The U.S. Department of Education's Office of Civil Rights said that it will investigate allegations by the Anne Arundel branch of the NAACP that the county's school system discriminates against African-American students when meting out discipline.
The office's March 29 decision came in response to a formal complaint filed last year by the National Association for the Advancement of Colored People that accused the school system of subjecting African-American students to different treatment than other students regarding discipline referrals, suspensions and expulsions.
In 2004, the NAACP joined with a consortium of community organizations in bringing a similar complaint, which resulted in a 2005 memorandum of agreement mediated by the U.S. Department of Justice and signed by NAACP and county school officials.
"Eight years later, the numbers haven't gone down," said Carl O. Snowden, director for civil rights in the state Office of the Attorney General, who was part of the group that filed the 2004 complaint. The civil rights body filed the second complaint after expressing concern about the school system's progress in addressing the initial one.
"This particular new complaint ... will hopefully provide some leadership around this issue," Snowden added.
County schools spokesman Bob Mosier said that the system received a copy of the complaint Tuesday, and added, "We're in the process of looking at what is contained in this letter now."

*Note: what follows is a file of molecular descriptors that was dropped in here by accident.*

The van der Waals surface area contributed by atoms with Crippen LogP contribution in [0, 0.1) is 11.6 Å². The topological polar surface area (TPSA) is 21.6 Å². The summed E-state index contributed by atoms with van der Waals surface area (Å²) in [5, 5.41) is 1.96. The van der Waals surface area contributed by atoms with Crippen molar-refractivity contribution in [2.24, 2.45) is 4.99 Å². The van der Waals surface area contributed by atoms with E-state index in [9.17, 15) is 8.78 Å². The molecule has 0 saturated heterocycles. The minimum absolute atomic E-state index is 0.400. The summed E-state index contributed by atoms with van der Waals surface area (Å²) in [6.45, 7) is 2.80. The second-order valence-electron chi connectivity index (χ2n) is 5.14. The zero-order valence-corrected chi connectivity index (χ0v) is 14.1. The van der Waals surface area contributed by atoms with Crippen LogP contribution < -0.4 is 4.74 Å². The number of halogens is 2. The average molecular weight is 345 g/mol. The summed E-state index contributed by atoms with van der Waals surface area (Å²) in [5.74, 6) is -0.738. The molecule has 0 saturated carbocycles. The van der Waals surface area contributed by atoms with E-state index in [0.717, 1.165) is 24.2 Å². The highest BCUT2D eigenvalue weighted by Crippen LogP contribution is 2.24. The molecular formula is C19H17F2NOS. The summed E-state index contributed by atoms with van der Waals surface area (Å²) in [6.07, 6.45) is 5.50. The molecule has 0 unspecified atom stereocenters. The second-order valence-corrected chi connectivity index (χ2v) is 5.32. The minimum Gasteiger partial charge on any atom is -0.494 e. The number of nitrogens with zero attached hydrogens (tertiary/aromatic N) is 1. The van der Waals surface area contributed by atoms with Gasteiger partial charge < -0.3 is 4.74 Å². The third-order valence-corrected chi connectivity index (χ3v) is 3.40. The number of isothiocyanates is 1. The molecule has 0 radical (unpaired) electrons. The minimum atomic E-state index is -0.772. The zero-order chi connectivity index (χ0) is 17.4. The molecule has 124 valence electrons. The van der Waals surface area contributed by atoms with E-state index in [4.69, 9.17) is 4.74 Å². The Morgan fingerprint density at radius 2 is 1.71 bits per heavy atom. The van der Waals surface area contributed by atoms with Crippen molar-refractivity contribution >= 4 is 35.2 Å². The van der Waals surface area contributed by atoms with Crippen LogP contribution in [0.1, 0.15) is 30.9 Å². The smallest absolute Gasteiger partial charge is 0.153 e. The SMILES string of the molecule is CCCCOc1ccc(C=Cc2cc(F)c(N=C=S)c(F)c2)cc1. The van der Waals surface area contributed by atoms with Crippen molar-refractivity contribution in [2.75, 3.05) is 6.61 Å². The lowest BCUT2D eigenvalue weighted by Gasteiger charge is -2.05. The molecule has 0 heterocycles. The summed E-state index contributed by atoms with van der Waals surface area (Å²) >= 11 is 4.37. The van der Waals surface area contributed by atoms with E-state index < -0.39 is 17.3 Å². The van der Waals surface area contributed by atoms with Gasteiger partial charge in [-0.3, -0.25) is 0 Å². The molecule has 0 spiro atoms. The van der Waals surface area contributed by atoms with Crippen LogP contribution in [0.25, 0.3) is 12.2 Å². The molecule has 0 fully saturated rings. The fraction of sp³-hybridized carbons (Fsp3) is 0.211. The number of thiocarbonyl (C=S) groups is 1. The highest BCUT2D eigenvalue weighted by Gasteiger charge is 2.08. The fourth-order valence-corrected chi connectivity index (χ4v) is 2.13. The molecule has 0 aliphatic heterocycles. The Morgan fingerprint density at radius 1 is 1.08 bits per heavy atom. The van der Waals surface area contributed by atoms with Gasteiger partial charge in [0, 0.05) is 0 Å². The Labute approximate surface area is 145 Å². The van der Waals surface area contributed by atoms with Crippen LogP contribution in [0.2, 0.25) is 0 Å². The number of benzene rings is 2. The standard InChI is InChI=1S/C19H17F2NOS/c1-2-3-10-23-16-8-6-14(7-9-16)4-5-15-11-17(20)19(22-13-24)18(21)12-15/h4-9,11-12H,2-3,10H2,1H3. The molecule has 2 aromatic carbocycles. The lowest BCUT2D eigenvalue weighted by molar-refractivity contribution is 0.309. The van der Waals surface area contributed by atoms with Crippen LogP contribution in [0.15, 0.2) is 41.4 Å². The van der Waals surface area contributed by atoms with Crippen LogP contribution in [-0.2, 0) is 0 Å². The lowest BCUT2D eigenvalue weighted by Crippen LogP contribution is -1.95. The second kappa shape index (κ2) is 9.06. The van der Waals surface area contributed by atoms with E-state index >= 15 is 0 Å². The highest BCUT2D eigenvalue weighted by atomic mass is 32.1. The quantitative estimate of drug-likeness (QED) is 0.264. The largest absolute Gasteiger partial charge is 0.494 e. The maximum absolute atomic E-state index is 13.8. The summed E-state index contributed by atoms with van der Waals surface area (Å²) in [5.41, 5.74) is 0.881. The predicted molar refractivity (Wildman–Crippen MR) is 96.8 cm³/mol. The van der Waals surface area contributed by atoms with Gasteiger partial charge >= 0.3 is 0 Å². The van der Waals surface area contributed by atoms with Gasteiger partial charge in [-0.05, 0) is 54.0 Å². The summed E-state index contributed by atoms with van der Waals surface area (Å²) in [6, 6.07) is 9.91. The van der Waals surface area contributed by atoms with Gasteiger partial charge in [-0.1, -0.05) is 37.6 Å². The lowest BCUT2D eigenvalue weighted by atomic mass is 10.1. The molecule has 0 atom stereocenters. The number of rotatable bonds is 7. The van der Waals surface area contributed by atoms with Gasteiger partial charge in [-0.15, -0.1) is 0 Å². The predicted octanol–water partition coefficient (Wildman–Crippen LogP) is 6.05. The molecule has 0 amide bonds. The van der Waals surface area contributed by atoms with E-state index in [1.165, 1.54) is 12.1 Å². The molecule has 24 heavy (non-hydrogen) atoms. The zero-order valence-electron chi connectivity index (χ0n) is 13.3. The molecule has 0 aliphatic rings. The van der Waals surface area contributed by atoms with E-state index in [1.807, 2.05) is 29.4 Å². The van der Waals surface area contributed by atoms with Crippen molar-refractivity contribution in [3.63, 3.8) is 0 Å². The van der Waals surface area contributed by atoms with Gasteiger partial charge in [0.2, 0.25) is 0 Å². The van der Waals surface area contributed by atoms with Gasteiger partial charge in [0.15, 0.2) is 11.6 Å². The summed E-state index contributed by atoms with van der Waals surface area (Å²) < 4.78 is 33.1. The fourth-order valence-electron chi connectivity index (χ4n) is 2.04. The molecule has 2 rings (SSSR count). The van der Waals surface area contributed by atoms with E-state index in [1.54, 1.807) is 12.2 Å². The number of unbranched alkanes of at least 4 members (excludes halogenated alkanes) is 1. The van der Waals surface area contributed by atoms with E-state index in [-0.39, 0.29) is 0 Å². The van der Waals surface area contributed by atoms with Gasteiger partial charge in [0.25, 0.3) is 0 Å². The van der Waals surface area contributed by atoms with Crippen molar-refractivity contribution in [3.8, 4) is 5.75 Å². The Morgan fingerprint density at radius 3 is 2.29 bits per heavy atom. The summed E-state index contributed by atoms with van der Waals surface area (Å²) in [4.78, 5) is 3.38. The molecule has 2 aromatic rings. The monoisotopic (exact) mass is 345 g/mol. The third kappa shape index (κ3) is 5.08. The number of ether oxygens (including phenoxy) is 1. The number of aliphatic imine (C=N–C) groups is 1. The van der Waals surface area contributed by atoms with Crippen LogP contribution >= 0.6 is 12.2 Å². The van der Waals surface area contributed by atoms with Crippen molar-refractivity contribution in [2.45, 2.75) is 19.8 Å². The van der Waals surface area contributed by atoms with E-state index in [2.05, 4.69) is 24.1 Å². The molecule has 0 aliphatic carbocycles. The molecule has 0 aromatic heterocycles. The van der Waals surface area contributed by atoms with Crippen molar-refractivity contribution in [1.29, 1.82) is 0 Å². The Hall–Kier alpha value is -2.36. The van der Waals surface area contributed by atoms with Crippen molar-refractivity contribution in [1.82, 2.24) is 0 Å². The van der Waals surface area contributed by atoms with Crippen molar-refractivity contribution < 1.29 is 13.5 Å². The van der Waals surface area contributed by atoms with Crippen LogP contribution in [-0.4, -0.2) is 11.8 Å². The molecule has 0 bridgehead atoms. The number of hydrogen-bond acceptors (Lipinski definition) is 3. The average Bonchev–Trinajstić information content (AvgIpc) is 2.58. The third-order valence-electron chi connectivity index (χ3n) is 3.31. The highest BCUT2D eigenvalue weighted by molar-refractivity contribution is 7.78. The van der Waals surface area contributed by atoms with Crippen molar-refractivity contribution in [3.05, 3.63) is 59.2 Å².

He added that the school system has been examining discipline data and sanctions.
"Certainly we will work with the Office of Civil Rights with regard to this response and the things they ask for in" the complaint, Mosier said. "But it's important to note that an examination of the data and the disparities is something we've already been doing before the complaint filed by the NAACP and before this response from the office of civil rights."
Jacqueline Boone Allsup, president of the Anne Arundel NAACP, said that the group met last year with school Superintendent Kevin Maxwell. She said that Maxwell "talked about policies that they were going to look at or put in place and assured us that he would not tolerate any disparities against any children in the school system.
"What I hope happens," Allsup said, "is that once the investigation is completed by the U.S. Department of Education that there will be programs or policies put in place to prevent any further discrimination, if it's found, against African-American students who are treated differently in disciplinary referrals, suspensions and expulsions."